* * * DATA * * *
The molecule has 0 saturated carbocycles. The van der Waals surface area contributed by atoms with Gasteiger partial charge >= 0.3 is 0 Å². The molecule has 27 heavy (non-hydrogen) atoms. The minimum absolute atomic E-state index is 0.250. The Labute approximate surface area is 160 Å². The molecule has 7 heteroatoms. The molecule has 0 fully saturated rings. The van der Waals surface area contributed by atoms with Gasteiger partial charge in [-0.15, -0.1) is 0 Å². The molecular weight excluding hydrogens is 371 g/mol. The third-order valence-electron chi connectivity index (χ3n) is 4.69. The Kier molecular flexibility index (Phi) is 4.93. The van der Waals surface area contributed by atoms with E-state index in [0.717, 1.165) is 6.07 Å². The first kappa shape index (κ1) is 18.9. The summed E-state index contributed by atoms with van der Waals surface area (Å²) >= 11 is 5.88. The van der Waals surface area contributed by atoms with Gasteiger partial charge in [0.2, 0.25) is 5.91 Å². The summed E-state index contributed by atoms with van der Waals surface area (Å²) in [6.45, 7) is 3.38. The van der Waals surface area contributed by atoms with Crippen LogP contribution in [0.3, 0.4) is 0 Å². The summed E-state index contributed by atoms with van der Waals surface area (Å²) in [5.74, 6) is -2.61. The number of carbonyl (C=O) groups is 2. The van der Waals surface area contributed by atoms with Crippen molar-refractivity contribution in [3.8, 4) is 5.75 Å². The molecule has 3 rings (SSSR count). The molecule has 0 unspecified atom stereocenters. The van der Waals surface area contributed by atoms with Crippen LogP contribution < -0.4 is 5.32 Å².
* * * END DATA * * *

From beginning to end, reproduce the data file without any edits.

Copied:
The molecule has 0 saturated carbocycles. The van der Waals surface area contributed by atoms with Gasteiger partial charge >= 0.3 is 0 Å². The molecule has 27 heavy (non-hydrogen) atoms. The minimum absolute atomic E-state index is 0.250. The Labute approximate surface area is 160 Å². The molecule has 7 heteroatoms. The molecule has 0 fully saturated rings. The van der Waals surface area contributed by atoms with Gasteiger partial charge in [-0.15, -0.1) is 0 Å². The molecular weight excluding hydrogens is 371 g/mol. The third-order valence-electron chi connectivity index (χ3n) is 4.69. The Kier molecular flexibility index (Phi) is 4.93. The van der Waals surface area contributed by atoms with E-state index in [0.717, 1.165) is 6.07 Å². The first kappa shape index (κ1) is 18.9. The summed E-state index contributed by atoms with van der Waals surface area (Å²) >= 11 is 5.88. The van der Waals surface area contributed by atoms with Gasteiger partial charge in [0.2, 0.25) is 5.91 Å². The summed E-state index contributed by atoms with van der Waals surface area (Å²) in [6.45, 7) is 3.38. The van der Waals surface area contributed by atoms with Crippen LogP contribution in [0.3, 0.4) is 0 Å². The summed E-state index contributed by atoms with van der Waals surface area (Å²) in [5.74, 6) is -2.61. The number of carbonyl (C=O) groups is 2. The van der Waals surface area contributed by atoms with Crippen molar-refractivity contribution in [3.8, 4) is 5.75 Å². The molecule has 3 rings (SSSR count). The molecule has 0 unspecified atom stereocenters. The van der Waals surface area contributed by atoms with Crippen LogP contribution < -0.4 is 5.32 Å².